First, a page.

This monthly issue of Your Wilderness features the latest wilderness news, including the 49th anniversary of the Wilderness Act, a trip to the Book Cliffs of Utah and the most extreme forestry policy of the last century. Sign up to receive the Campaign for America's Wilderness e-newsletter.
49 Years and Counting
This month marks the 49th anniversary of President Lyndon B. Johnson’s signing the Wilderness Act into law, establishing the National Wilderness Preservation System, and placing the first 9 million acres in a natural condition forever.
Stop Bill That Would Mandate Logging in Every Forest
The most extreme forestry policy in more than a century could be established by a bill currently in Congress. It would make logging the top-priority use of our forests, superseding multiple-use management that gives equal standing to wildlife, water, and wilderness.
49 Years Since the Wilderness Act Became Law
Nearly 50 years and 109 million acres later, efforts to protect wild areas on national forest and Bureau of Land Management lands, as well as within national parks and national wildlife refuges, continue. Pew is working to help pass 20 wilderness bills this session of Congress that together would protect nearly 2 million acres of wilderness in 12 states. More wilderness proposals are in the pipeline, too.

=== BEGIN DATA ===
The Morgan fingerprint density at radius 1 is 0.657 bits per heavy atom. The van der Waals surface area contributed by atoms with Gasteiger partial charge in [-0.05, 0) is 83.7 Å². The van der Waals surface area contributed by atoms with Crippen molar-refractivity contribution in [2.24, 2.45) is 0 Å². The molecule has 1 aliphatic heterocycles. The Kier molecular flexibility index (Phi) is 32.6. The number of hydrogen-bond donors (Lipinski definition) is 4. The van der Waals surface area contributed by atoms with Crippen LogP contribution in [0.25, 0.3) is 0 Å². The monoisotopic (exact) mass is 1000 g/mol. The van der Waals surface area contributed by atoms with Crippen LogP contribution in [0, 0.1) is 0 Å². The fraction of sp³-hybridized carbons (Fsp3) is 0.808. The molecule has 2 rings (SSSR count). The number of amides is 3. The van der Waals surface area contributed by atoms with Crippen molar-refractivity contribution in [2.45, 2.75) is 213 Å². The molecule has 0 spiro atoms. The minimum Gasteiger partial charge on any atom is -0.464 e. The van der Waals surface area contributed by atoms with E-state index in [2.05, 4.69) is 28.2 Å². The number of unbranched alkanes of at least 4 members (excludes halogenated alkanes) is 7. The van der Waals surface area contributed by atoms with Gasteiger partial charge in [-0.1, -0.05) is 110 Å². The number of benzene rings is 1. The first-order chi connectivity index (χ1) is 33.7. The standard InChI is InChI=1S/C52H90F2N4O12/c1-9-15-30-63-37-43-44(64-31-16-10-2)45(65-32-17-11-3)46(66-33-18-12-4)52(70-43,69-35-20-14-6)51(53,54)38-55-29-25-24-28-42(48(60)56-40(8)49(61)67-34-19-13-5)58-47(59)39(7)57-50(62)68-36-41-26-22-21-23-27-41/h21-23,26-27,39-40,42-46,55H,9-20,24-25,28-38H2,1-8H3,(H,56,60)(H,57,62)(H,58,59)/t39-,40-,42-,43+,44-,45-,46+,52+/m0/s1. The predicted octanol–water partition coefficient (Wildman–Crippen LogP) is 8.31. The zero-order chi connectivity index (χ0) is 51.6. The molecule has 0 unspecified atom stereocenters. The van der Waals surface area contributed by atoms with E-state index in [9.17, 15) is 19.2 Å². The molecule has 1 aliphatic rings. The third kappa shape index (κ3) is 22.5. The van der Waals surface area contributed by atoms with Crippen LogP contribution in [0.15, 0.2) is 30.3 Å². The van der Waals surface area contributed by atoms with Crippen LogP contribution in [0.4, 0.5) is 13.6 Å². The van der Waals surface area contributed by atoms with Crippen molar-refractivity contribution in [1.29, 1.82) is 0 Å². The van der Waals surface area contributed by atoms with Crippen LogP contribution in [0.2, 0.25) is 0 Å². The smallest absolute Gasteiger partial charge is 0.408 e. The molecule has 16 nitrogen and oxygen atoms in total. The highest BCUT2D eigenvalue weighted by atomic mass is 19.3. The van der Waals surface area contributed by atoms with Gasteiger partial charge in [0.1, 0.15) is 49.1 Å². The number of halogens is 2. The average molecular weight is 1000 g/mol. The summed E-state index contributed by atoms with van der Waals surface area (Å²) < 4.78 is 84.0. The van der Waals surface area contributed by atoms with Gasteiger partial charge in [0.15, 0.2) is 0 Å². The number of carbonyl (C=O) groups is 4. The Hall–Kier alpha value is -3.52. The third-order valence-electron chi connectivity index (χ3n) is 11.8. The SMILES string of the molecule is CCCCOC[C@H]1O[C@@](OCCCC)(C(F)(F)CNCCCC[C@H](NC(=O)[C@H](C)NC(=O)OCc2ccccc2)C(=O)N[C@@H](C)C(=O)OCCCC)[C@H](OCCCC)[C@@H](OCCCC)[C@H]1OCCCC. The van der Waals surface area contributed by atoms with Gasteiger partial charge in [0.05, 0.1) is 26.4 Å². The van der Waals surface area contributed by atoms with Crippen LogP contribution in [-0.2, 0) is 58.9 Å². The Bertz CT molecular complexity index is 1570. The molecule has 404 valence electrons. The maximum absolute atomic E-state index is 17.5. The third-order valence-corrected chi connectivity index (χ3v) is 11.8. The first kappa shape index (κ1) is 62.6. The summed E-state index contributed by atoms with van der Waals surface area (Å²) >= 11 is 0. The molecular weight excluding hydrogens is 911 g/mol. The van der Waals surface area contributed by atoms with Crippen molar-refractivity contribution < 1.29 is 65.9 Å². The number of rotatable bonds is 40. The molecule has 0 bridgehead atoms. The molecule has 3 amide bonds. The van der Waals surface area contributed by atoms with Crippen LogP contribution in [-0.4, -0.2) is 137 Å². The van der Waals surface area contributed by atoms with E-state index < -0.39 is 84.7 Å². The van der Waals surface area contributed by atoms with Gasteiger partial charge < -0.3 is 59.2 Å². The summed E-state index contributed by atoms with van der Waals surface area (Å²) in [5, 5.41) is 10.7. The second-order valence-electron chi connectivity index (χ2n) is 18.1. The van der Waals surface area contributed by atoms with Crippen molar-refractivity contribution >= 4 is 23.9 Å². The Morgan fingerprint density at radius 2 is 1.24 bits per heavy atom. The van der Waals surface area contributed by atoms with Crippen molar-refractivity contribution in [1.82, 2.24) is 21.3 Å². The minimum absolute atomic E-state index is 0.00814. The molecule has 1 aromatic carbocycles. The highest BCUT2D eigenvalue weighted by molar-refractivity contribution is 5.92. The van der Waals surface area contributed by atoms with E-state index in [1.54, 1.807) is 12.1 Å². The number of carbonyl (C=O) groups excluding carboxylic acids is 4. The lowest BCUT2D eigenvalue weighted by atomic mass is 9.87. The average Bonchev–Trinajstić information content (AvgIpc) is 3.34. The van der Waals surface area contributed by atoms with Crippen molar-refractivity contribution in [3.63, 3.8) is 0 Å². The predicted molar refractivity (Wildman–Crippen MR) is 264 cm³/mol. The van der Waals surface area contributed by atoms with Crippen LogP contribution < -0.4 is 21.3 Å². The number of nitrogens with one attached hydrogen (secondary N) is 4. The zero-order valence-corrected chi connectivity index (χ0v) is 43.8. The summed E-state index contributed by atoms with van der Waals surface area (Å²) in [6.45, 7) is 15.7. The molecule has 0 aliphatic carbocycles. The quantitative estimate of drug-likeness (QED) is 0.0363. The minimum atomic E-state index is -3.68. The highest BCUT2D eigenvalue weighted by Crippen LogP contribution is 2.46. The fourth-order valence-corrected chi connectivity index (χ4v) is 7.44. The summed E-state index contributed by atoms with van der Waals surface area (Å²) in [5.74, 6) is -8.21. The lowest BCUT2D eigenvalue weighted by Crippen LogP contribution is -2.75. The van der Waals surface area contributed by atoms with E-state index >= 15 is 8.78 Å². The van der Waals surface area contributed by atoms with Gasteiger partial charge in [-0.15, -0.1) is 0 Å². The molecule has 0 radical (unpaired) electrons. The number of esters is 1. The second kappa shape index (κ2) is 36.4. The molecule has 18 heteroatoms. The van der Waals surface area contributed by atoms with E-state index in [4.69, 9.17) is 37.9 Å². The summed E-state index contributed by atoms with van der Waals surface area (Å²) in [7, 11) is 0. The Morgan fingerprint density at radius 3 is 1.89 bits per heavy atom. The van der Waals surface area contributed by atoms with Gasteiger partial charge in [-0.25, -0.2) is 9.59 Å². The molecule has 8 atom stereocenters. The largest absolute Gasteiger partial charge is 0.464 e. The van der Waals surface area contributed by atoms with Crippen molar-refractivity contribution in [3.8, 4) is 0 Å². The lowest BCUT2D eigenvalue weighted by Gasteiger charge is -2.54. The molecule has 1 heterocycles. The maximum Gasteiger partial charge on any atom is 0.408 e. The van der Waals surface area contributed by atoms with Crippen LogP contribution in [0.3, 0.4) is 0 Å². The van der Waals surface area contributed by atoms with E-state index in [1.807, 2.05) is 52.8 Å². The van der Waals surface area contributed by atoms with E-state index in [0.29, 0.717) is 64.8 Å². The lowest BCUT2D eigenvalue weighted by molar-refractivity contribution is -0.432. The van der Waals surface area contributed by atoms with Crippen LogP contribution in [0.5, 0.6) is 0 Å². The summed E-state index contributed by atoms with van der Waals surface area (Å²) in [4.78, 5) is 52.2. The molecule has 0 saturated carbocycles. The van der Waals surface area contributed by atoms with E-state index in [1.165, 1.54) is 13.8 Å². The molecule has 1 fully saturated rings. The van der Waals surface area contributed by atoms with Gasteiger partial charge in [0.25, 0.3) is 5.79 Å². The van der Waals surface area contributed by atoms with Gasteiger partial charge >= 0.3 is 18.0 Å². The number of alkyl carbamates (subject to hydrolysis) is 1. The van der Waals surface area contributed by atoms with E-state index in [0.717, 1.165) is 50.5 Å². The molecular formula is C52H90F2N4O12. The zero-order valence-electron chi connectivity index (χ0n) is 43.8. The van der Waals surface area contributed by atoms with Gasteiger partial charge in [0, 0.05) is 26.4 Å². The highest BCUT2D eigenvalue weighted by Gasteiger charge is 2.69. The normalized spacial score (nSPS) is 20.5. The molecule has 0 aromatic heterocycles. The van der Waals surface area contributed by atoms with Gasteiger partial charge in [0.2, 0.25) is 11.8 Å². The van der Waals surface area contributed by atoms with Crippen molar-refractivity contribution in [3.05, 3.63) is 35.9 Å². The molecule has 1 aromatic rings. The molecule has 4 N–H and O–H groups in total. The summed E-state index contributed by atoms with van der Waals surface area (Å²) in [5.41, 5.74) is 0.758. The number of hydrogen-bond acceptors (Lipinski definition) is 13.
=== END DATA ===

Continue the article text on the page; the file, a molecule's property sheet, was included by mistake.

Lawmakers Left Washington in August With Much Left Undone
The House Natural Resources Subcommittee on Public Lands and Environmental Regulation today heard testimony on legislation to designate new wilderness areas in four states. The four bills would permanently protect more than 83,000 acres of public land in Maine, Michigan, Nevada, and Washington.
Book Cliffs of Utah
To say the Book Cliffs mountain range “unfolds” over 200 miles between Utah’s Price Canyon and Colorado’s Grand Valley is inexact. Rather, the bluffs and basins bend around and against themselves, revealing steep ravines and canyons cut by rivers long ago.